First Black Woman to Head a Fed Bank Talks about How the Influence of Her Jamaican Heritage

Susan Collins, 63, made history in the summer of 2022 when she was selected to lead the Boston Federal Reserve bank, a regional bank. She is the first Black woman to serve in that role. In a Bloomberg feature she cites her experience spending summers with family members in Jamaica with introducing her to issues that she would confront throughout her professional career. These included inequality, foreign-exchange problems, and how monetary policy has a real impact on people’s daily lives.

Collins learned early on about different cultures and countries as she was born in Scotland, grew up in Manhattan, and made frequent trips to her parents’ home country of Jamaica. She attended graduate school at the Massachusetts Institute of Technology and studied international economics. What she learned in school allowed her to better understand what brought about the situations she saw in Jamaica.

Collins remembers watching how Jamaicans struggled following the introduction of a new currency in 1969 and how she was aware that even individuals who were better off financially still had to contend with water shutoffs and power outages. These observations led her to understand that it is not always sufficient for people to rely on intelligence and resources when facing difficulties beyond their control. Her childhood trips to Jamaica provided her with economic lessons, she said.

Collins is attracted to the Fed’s mission of creating a stable economy that will benefit all workers, and this is a message she emphasizes in meetings with stakeholders in her district. She believes that the mission is not to create an economy that only works for some people, but one that works for everyone.

Collins became a part of Fed policymaking during a period in which the United States central bank is developing the most aggressive tightening of monetary policy in several decades. The move is meant to mitigate the effects of inflation, which is at a generational high, but it has also prompted worries about whether a recession is on the way and whether there will be reversals in the job market, which has left minorities and groups of disadvantaged people behind for some time.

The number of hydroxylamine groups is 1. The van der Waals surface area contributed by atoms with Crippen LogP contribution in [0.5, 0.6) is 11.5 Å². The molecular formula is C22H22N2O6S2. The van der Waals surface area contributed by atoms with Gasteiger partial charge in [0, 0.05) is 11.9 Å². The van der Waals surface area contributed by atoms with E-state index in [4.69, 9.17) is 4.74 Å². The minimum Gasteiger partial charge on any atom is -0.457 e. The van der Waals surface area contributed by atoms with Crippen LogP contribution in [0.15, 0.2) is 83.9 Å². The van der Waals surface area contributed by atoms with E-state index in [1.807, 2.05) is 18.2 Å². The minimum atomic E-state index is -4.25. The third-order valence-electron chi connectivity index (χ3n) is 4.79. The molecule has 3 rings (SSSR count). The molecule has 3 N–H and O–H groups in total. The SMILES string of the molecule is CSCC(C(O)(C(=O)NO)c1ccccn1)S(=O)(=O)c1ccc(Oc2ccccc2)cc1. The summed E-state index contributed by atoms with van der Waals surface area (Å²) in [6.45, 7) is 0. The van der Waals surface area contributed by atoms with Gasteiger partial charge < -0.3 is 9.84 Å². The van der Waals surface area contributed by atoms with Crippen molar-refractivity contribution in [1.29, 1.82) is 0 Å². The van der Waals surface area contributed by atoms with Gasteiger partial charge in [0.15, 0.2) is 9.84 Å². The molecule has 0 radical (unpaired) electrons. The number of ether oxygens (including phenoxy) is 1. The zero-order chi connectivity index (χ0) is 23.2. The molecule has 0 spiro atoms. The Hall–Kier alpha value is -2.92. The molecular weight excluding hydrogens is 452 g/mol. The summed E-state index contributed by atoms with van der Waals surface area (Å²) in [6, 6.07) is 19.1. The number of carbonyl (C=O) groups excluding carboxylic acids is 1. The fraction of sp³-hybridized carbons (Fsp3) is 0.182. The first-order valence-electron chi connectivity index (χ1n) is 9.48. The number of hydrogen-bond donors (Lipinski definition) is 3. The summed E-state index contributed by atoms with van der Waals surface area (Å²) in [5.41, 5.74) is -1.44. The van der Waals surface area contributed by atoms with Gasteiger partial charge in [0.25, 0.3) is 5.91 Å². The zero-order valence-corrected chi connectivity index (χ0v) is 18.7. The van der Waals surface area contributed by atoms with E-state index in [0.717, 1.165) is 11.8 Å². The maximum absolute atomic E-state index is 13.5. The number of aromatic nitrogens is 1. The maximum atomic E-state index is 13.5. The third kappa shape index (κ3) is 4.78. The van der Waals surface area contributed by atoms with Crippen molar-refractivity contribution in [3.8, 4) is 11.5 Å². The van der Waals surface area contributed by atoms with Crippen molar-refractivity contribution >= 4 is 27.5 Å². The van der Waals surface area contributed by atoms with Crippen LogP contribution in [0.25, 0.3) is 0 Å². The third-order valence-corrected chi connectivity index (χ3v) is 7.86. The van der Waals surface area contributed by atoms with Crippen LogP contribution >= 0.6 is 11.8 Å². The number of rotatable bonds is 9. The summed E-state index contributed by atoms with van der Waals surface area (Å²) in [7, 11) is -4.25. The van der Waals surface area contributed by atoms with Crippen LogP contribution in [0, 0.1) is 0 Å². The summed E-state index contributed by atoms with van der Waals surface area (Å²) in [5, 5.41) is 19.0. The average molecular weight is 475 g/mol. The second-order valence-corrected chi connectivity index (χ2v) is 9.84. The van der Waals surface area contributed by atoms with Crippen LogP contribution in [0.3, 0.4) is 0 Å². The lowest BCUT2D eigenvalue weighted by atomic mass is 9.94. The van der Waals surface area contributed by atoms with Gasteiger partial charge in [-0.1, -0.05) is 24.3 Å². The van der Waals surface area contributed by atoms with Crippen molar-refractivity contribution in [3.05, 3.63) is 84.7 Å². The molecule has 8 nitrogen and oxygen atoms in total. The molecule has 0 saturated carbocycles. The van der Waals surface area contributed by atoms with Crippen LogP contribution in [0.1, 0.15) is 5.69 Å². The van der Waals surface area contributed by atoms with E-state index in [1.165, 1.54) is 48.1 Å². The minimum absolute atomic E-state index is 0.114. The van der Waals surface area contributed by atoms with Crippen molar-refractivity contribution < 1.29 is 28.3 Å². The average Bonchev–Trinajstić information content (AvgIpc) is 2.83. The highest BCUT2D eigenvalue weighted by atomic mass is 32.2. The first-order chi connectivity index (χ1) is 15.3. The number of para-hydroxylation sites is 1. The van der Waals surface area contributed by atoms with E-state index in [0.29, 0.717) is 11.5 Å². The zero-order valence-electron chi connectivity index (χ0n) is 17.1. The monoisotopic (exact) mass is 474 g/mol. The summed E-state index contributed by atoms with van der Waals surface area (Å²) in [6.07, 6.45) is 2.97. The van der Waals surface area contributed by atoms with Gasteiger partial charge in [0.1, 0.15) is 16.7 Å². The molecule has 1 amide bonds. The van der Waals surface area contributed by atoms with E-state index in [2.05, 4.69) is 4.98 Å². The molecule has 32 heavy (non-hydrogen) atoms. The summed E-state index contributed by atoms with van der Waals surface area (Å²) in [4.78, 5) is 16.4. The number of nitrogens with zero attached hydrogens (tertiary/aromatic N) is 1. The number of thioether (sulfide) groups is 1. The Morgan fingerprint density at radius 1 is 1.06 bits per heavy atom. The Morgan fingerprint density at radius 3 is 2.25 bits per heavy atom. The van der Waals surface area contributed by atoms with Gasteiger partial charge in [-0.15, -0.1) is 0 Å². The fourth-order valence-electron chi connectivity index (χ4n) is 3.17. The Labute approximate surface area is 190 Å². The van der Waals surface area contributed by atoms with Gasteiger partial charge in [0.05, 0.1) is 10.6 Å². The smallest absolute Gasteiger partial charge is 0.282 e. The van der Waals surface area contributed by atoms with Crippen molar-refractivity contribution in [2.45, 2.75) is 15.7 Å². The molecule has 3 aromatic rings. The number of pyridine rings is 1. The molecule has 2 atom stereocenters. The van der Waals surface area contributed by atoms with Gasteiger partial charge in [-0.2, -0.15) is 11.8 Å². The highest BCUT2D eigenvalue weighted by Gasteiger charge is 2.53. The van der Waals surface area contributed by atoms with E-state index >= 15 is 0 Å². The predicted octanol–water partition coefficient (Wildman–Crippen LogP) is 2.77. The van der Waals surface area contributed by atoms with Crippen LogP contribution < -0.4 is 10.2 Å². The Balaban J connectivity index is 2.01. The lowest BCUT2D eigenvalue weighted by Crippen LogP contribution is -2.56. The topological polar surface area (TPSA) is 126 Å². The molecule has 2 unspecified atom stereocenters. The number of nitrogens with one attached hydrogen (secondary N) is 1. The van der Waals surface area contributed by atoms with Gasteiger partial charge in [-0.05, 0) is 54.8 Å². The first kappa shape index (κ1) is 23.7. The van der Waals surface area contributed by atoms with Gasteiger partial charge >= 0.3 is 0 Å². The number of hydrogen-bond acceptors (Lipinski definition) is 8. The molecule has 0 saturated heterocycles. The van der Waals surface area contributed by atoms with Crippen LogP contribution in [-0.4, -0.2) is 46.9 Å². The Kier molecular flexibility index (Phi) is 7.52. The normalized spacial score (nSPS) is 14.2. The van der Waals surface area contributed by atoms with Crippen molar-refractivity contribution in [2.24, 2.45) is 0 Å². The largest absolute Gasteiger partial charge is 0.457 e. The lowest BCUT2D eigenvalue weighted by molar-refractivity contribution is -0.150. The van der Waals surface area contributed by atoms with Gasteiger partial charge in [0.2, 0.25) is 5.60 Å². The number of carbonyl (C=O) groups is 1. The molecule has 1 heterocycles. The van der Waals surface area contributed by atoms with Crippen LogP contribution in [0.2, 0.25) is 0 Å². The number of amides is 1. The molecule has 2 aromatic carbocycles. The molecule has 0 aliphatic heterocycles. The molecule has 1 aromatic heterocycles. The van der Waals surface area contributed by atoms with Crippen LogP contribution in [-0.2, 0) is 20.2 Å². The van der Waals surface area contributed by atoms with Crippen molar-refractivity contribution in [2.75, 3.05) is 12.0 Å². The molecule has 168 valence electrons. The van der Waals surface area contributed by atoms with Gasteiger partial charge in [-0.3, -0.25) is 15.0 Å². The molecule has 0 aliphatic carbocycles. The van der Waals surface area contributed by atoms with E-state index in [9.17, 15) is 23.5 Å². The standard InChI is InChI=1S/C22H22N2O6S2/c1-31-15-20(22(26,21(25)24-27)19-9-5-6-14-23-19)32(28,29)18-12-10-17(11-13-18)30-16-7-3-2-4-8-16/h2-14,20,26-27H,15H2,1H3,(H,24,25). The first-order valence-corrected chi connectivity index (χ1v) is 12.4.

While working in her new position for just a brief time, she voted for the first time at the Fed in favor of a 75 basis-point increase in the target range for the benchmark interest rate, and she has supported three additional rate hikes since the first vote. In 2023, Collins will engage in policy discussions where differences of opinion could become more clear as the Fed nears the expected finale of its drive to tighten monetary policy. She is concerned that Black and Hispanic people could feel the greatest effects of the predicted economic pain arising from the Fed’s moves.

Collins was first exposed to the banking field that combined her skills in math with her interest in social matters during the first economics classes she took while an undergraduate at Harvard University. At the time, she worked as a research assistant, helping economics professor Richard Freeman, who studied labor issues that included unions and racial inequality in the workforce and education. According to Freeman, Collins was always “evidence-driven.”

Collins showed early on the tendencies of an academic who lets the numbers speak for themselves, Freeman says. “She was always evidence-driven.”

Photo – Peter Davis/Federal Reserve Bank of Boston

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